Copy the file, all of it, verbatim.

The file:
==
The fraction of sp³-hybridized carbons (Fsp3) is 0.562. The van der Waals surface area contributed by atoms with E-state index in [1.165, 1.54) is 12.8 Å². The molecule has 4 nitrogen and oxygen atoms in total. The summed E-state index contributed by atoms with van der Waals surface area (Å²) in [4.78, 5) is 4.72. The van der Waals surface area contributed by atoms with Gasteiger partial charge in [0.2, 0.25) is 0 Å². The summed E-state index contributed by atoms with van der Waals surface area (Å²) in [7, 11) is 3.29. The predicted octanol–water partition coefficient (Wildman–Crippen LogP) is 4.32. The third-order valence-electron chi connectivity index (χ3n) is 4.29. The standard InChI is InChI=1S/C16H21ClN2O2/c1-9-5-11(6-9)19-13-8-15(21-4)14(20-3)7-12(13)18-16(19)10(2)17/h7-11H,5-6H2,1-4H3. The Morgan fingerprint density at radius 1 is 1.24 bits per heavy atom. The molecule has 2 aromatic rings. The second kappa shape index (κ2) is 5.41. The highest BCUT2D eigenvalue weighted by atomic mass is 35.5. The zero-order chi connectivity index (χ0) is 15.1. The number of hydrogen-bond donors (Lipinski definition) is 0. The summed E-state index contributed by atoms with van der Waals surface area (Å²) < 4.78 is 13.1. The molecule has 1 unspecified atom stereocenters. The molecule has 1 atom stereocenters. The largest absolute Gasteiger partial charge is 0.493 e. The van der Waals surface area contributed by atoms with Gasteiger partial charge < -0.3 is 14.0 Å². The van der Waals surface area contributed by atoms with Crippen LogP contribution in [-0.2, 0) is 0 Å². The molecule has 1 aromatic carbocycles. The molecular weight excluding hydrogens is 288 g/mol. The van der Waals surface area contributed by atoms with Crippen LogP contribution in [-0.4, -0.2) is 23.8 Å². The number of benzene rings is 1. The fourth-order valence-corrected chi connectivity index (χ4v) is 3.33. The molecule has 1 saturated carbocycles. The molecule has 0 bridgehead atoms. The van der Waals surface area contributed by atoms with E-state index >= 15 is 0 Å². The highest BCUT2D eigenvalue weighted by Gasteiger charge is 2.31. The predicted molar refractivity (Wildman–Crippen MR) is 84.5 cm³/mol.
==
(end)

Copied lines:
The fraction of sp³-hybridized carbons (Fsp3) is 0.562. The van der Waals surface area contributed by atoms with E-state index in [1.165, 1.54) is 12.8 Å². The molecule has 4 nitrogen and oxygen atoms in total. The summed E-state index contributed by atoms with van der Waals surface area (Å²) in [4.78, 5) is 4.72. The van der Waals surface area contributed by atoms with Gasteiger partial charge in [0.2, 0.25) is 0 Å². The summed E-state index contributed by atoms with van der Waals surface area (Å²) in [7, 11) is 3.29. The predicted octanol–water partition coefficient (Wildman–Crippen LogP) is 4.32. The third-order valence-electron chi connectivity index (χ3n) is 4.29. The standard InChI is InChI=1S/C16H21ClN2O2/c1-9-5-11(6-9)19-13-8-15(21-4)14(20-3)7-12(13)18-16(19)10(2)17/h7-11H,5-6H2,1-4H3. The Morgan fingerprint density at radius 1 is 1.24 bits per heavy atom. The molecule has 2 aromatic rings. The second kappa shape index (κ2) is 5.41. The highest BCUT2D eigenvalue weighted by atomic mass is 35.5. The zero-order chi connectivity index (χ0) is 15.1. The number of hydrogen-bond donors (Lipinski definition) is 0. The summed E-state index contributed by atoms with van der Waals surface area (Å²) < 4.78 is 13.1. The molecule has 1 unspecified atom stereocenters. The molecule has 1 atom stereocenters. The largest absolute Gasteiger partial charge is 0.493 e. The van der Waals surface area contributed by atoms with Gasteiger partial charge < -0.3 is 14.0 Å². The van der Waals surface area contributed by atoms with Crippen LogP contribution in [-0.2, 0) is 0 Å². The molecule has 1 aromatic carbocycles. The molecular weight excluding hydrogens is 288 g/mol. The van der Waals surface area contributed by atoms with Crippen LogP contribution in [-0.4, -0.2) is 23.8 Å². The number of benzene rings is 1. The fourth-order valence-corrected chi connectivity index (χ4v) is 3.33. The molecule has 1 saturated carbocycles. The molecule has 0 bridgehead atoms. The van der Waals surface area contributed by atoms with E-state index >= 15 is 0 Å². The highest BCUT2D eigenvalue weighted by Gasteiger charge is 2.31. The predicted molar refractivity (Wildman–Crippen MR) is 84.5 cm³/mol.